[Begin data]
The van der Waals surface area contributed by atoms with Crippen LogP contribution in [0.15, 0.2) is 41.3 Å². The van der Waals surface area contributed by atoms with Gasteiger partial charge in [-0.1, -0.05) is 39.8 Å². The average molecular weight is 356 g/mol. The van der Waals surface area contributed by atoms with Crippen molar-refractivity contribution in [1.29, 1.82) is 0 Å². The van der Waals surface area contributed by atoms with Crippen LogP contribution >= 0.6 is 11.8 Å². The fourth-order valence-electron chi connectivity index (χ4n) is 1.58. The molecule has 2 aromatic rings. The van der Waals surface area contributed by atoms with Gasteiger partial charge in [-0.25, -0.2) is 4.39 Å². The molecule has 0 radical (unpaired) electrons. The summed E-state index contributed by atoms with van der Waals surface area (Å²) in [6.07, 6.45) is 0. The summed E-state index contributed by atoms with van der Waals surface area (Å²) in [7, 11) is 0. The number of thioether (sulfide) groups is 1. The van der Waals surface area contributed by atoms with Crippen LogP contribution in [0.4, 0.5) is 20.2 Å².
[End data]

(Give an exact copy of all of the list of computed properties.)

The van der Waals surface area contributed by atoms with Crippen LogP contribution in [0.15, 0.2) is 41.3 Å². The van der Waals surface area contributed by atoms with Gasteiger partial charge in [-0.1, -0.05) is 39.8 Å². The average molecular weight is 356 g/mol. The van der Waals surface area contributed by atoms with Crippen molar-refractivity contribution in [1.29, 1.82) is 0 Å². The van der Waals surface area contributed by atoms with Crippen LogP contribution >= 0.6 is 11.8 Å². The fourth-order valence-electron chi connectivity index (χ4n) is 1.58. The molecule has 2 aromatic rings. The van der Waals surface area contributed by atoms with Gasteiger partial charge in [-0.25, -0.2) is 4.39 Å². The molecule has 0 radical (unpaired) electrons. The summed E-state index contributed by atoms with van der Waals surface area (Å²) in [6.07, 6.45) is 0. The summed E-state index contributed by atoms with van der Waals surface area (Å²) in [7, 11) is 0. The number of thioether (sulfide) groups is 1. The van der Waals surface area contributed by atoms with Crippen LogP contribution in [0.4, 0.5) is 20.2 Å².